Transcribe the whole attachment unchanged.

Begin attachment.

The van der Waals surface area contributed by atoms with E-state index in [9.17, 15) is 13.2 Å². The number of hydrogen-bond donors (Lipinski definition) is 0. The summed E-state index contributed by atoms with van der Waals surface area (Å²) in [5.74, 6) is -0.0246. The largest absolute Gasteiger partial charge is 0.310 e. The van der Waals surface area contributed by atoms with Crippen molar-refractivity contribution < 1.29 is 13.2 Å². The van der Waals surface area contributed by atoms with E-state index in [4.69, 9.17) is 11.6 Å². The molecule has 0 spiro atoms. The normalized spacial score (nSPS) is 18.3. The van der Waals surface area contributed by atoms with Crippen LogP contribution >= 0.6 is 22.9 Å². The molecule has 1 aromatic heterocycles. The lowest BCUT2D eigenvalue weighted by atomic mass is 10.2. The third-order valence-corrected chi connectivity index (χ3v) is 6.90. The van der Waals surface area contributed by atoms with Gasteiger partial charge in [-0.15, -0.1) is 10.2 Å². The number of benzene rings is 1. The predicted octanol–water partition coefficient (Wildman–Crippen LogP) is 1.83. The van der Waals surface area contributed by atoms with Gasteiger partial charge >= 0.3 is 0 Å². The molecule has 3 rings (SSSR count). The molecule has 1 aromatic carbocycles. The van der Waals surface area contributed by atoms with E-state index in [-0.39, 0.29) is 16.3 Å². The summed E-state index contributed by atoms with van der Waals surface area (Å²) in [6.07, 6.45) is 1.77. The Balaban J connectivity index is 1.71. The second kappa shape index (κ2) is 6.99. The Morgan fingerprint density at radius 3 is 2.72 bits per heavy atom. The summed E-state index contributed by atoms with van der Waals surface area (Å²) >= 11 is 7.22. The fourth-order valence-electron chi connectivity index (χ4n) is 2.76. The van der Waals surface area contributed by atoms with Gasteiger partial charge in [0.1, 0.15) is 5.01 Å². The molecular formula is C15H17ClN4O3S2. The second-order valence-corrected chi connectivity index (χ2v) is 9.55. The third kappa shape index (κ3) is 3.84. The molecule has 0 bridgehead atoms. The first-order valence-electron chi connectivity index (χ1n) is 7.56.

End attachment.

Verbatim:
The van der Waals surface area contributed by atoms with E-state index in [9.17, 15) is 13.2 Å². The number of hydrogen-bond donors (Lipinski definition) is 0. The summed E-state index contributed by atoms with van der Waals surface area (Å²) in [5.74, 6) is -0.0246. The largest absolute Gasteiger partial charge is 0.310 e. The van der Waals surface area contributed by atoms with Crippen molar-refractivity contribution < 1.29 is 13.2 Å². The van der Waals surface area contributed by atoms with E-state index in [4.69, 9.17) is 11.6 Å². The molecule has 0 spiro atoms. The normalized spacial score (nSPS) is 18.3. The van der Waals surface area contributed by atoms with Crippen LogP contribution >= 0.6 is 22.9 Å². The molecule has 1 aromatic heterocycles. The lowest BCUT2D eigenvalue weighted by atomic mass is 10.2. The third-order valence-corrected chi connectivity index (χ3v) is 6.90. The van der Waals surface area contributed by atoms with Gasteiger partial charge in [-0.15, -0.1) is 10.2 Å². The number of benzene rings is 1. The predicted octanol–water partition coefficient (Wildman–Crippen LogP) is 1.83. The van der Waals surface area contributed by atoms with Gasteiger partial charge >= 0.3 is 0 Å². The molecule has 3 rings (SSSR count). The molecule has 1 aromatic carbocycles. The van der Waals surface area contributed by atoms with E-state index in [-0.39, 0.29) is 16.3 Å². The summed E-state index contributed by atoms with van der Waals surface area (Å²) in [6.07, 6.45) is 1.77. The Balaban J connectivity index is 1.71. The second kappa shape index (κ2) is 6.99. The Morgan fingerprint density at radius 3 is 2.72 bits per heavy atom. The summed E-state index contributed by atoms with van der Waals surface area (Å²) >= 11 is 7.22. The fourth-order valence-electron chi connectivity index (χ4n) is 2.76. The van der Waals surface area contributed by atoms with Gasteiger partial charge in [0.1, 0.15) is 5.01 Å². The molecular formula is C15H17ClN4O3S2. The second-order valence-corrected chi connectivity index (χ2v) is 9.55. The third kappa shape index (κ3) is 3.84. The molecule has 0 bridgehead atoms. The first-order valence-electron chi connectivity index (χ1n) is 7.56.